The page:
Clubfoot DNA Repository

Conditions:Orthopedic, Cosmetic
Therapuetic Areas:Dermatology / Plastic Surgery, Orthopedics / Podiatry
Age Range:Any - 75
Start Date:January 2008
End Date:January 2018
Contact:Cindy Daniel

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To build a DNA repository to enable participation in ongoing and future Clubfoot genetic
linkage studies.

Clubfoot is a birth defect that can occur alone (in isolation) or as a part of a disease
like cerebral palsy (CP). Genetic linkage is a research tool in which DNA samples are tested
for genetic landmarks (markers) whose location on chromosomes is known. Genes and markers
that are physically close to one another on the chromosome are said to be tightly linked
than genes and markers that are located far apart. This gives clues of where to search for
genes causing isolated clubfoot. If there appears to be a high correlation between family
members' inheritance of a particular marker, and their inheritance of the trait being
studied (in this case clubfoot), the area of the chromosome near that marker can then be
searched for a likely gene which causes the trait. It is hoped that genetic linkage research
might eventually result in new or improved ways to determine individuals and families at
higher risk for clubfoot and development of new or improved ways to treat clubfoot.

Our research staff will obtain information about each subject and their family called a
pedigree. We will then administer a one page questionnaire to the mother(s) of the affected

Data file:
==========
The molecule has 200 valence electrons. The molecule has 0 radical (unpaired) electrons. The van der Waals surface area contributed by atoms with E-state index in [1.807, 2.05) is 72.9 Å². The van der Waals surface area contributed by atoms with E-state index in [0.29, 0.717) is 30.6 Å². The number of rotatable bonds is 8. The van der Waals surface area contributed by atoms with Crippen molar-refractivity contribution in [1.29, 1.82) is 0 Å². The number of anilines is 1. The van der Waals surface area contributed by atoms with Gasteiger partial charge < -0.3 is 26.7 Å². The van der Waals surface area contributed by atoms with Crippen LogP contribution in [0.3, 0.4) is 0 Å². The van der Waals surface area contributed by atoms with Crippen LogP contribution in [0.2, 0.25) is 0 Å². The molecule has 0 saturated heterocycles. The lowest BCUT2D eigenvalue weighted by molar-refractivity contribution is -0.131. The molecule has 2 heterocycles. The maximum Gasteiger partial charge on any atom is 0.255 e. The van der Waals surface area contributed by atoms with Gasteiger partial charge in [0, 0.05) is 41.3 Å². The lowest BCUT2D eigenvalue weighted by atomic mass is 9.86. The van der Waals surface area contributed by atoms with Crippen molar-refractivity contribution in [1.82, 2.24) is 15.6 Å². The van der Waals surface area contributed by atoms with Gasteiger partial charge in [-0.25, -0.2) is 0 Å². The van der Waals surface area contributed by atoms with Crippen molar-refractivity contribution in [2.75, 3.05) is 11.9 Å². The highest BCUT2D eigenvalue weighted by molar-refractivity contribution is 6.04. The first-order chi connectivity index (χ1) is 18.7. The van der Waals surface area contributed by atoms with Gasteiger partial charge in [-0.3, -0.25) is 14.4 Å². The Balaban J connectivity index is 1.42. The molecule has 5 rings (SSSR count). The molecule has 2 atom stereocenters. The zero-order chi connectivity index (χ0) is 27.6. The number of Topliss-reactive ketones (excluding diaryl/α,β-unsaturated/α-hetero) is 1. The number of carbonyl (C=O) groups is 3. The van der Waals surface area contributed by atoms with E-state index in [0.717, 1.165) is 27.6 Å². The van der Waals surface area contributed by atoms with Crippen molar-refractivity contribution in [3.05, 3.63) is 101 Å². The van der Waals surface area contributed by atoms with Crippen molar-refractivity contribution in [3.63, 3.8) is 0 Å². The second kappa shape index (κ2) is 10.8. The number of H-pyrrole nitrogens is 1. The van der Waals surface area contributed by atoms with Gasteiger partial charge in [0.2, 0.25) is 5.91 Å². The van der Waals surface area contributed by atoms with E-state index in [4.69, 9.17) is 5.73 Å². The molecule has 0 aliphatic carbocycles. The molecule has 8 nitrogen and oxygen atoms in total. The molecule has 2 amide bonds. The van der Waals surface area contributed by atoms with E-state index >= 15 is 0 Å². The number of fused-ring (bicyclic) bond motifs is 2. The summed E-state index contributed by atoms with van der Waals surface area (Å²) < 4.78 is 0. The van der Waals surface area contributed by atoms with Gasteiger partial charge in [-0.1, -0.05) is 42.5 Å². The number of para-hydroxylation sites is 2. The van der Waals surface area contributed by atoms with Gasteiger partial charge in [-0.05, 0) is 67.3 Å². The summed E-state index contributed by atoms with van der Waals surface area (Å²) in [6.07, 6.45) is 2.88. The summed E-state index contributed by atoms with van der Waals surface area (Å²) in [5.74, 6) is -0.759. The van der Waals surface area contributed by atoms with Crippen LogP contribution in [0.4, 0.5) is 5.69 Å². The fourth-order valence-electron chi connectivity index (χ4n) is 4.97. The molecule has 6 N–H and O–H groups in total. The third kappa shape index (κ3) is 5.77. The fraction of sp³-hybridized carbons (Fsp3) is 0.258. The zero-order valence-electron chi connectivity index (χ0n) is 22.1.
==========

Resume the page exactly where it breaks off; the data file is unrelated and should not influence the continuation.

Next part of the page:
individual(s). This questionnaire will ask about the mother's experiences during pregnancy
(e.g. Did she take multivitamins? Did she smoke or drink? etc.)

Each of the study participants (affected and non-affected individuals) will be asked to
provide DNA from a blood sample. If collecting a blood sample is not possible we can also
obtain DNA by collecting a saliva sample.

Samples for DNA processing will be stored according to the following repository guidelines.
Patient/donor-subject information, questionnaires, and consents will be maintained by the
orthopaedic research coordinator.

Samples will be made to investigators not affiliated with UT Southwestern who wish to study
genetic factors that cause clubfoot; for example, we have recently been approached by
Jacqueline Hecht (UT Health Science Center, Houston) and Matthew Dobbs (Washington
University, St. Louis) regarding participation in their multicenter trials. Samples will be
de-identified and will include no personal information which would link the sample to the
donor subject.

Primary investigator and sub-investigators will determine how samples will be used and by
whom. Additional research utilizing subjects' samples will be approved by the TSRHC Research
Advisory panel and the IRB at UT Southwestern.

Inclusion Criteria:

- For a family to be included in this study there should be at least one person in the
family affected with Idiopathic Talipes Equinovarus (or clubfoot). If the person
satisfies this criterion, then the affected person and his/her parents are included
in the study. If there are other individuals in the family who are also affected
(e.g. a cousin), then these individuals are also invited to participate in the study
along with their parents, siblings and all other family members that link the two
affected individuals (e.g. grandparents).

Exclusion Criteria:

- Inability to speak and read English or Spanish

- Should not have any other major birth defect (e.g. Heart defects, Downs Syndrome or
cerebral palsy).
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Dallas, TX
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